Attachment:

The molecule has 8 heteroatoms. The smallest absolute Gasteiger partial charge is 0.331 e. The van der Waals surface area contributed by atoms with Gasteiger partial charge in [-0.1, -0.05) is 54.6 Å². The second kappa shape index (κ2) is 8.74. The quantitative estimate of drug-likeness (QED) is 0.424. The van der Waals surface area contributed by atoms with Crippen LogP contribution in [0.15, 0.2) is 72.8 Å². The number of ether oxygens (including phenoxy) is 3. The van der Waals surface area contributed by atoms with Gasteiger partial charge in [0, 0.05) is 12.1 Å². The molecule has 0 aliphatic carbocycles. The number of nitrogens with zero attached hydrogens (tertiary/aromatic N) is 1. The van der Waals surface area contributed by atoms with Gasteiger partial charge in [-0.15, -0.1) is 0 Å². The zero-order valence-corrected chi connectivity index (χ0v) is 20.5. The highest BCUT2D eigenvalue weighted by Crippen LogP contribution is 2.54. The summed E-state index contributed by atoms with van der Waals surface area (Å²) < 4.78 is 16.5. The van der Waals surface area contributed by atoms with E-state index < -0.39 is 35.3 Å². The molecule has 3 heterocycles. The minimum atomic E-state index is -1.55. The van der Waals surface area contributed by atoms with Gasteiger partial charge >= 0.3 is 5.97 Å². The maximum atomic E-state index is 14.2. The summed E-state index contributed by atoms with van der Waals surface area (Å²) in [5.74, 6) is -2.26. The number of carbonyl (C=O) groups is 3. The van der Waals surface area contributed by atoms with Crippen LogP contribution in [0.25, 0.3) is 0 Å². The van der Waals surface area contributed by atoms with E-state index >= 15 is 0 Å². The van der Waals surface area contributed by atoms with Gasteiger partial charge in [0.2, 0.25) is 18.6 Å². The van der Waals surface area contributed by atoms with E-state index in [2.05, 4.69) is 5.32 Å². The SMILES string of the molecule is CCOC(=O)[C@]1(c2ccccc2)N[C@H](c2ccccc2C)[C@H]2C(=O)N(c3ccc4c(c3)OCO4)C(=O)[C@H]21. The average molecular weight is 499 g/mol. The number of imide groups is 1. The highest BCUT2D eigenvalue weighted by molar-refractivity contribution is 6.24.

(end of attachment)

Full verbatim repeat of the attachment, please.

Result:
The molecule has 8 heteroatoms. The smallest absolute Gasteiger partial charge is 0.331 e. The van der Waals surface area contributed by atoms with Gasteiger partial charge in [-0.1, -0.05) is 54.6 Å². The second kappa shape index (κ2) is 8.74. The quantitative estimate of drug-likeness (QED) is 0.424. The van der Waals surface area contributed by atoms with Crippen LogP contribution in [0.15, 0.2) is 72.8 Å². The number of ether oxygens (including phenoxy) is 3. The van der Waals surface area contributed by atoms with Gasteiger partial charge in [0, 0.05) is 12.1 Å². The molecule has 0 aliphatic carbocycles. The number of nitrogens with zero attached hydrogens (tertiary/aromatic N) is 1. The van der Waals surface area contributed by atoms with Gasteiger partial charge in [-0.15, -0.1) is 0 Å². The zero-order valence-corrected chi connectivity index (χ0v) is 20.5. The highest BCUT2D eigenvalue weighted by Crippen LogP contribution is 2.54. The summed E-state index contributed by atoms with van der Waals surface area (Å²) < 4.78 is 16.5. The van der Waals surface area contributed by atoms with E-state index < -0.39 is 35.3 Å². The molecule has 3 heterocycles. The minimum atomic E-state index is -1.55. The van der Waals surface area contributed by atoms with Gasteiger partial charge >= 0.3 is 5.97 Å². The maximum atomic E-state index is 14.2. The summed E-state index contributed by atoms with van der Waals surface area (Å²) in [5.74, 6) is -2.26. The number of carbonyl (C=O) groups is 3. The van der Waals surface area contributed by atoms with Crippen LogP contribution in [0.25, 0.3) is 0 Å². The van der Waals surface area contributed by atoms with E-state index >= 15 is 0 Å². The van der Waals surface area contributed by atoms with Gasteiger partial charge in [0.2, 0.25) is 18.6 Å². The van der Waals surface area contributed by atoms with E-state index in [2.05, 4.69) is 5.32 Å². The SMILES string of the molecule is CCOC(=O)[C@]1(c2ccccc2)N[C@H](c2ccccc2C)[C@H]2C(=O)N(c3ccc4c(c3)OCO4)C(=O)[C@H]21. The average molecular weight is 499 g/mol. The number of imide groups is 1. The highest BCUT2D eigenvalue weighted by molar-refractivity contribution is 6.24.